• Number of tasks done & Business value-added

The scope and timebox :

  • It starts with a limit of 5 work in progress for one week.
  • then with a limit of 3 work in progress for one week
  • then with a limit of 1 work in progress for one week.

Reminders :

  • Infirming is as important as confirming
  • Start with small experimentation
  • Mind the sunk cost fallacy, stop an experiment can be the right decision.

Enjoy it

It makes me think of the second ideal of Gene Kim's Five ideals.

THE SECOND IDEAL: FOCUS, FLOW, AND JOY The Second Ideal is all about how our daily work feels. Is our work marked by boredom and waiting for other people to get things done on our behalf? Do we blindly work on small pieces of the whole, only seeing the outcomes of our work during deployment when everything blows up, leading to firefighting, punishment, and burnout? Or do we work in small batches, ideally single-piece flow, getting fast and continual feedback on our work? These are the conditions that allow for focus and flow, challenge, learning, discovery, mastering our domain, and even joy. This is what being a developer means. -- Gene Kim

Nobody love burn-out / bore-out / brown-out, to find some satisfaction we need to evolve between them by not accepting an impossible/unclear task, not laying too long in our comfort zone and staying energized by what we do.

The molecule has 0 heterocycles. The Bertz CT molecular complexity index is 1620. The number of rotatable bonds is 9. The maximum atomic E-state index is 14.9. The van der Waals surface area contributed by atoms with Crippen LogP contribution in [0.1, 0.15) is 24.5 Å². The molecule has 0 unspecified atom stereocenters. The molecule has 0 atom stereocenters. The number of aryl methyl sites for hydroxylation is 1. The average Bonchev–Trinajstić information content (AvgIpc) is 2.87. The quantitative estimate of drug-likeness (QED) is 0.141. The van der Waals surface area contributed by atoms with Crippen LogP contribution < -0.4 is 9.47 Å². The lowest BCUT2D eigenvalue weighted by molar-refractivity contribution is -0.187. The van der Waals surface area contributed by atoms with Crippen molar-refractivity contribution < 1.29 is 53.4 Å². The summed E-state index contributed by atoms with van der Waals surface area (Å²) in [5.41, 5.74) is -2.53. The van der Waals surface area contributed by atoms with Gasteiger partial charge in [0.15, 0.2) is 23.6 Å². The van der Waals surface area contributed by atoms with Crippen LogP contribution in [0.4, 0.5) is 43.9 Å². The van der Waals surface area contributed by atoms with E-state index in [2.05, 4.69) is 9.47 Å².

It's not that simple because the company culture is an important factor in this equation. One of the most remarkable actions I can control is to choose who I want to work with and try to be the co-worker I want to work with.

What you enjoy as a developer is really personal, here my main source of satisfaction :

(re)Write quality software step by step.

Deploy often.

Get feedback.

Because writing software that can change easily and be deploy make me feel safe for the future.

Find people I want to work with.

Grow together to become a great team.

Try, fail and succeed.


Because build software is like a team sport and I want to be in a great team.

Finishing days with a high-energy level.

Enjoy my free time after.

Because I wish I can do it in the long term.


Because gratitude disrupts frustration.


  • You can only change yourself
  • Mind symptoms of Burn/Bore/Brown-out
  • Taking a decision and commit to it is key

Inspiration for this chapter :

Thanks for reading!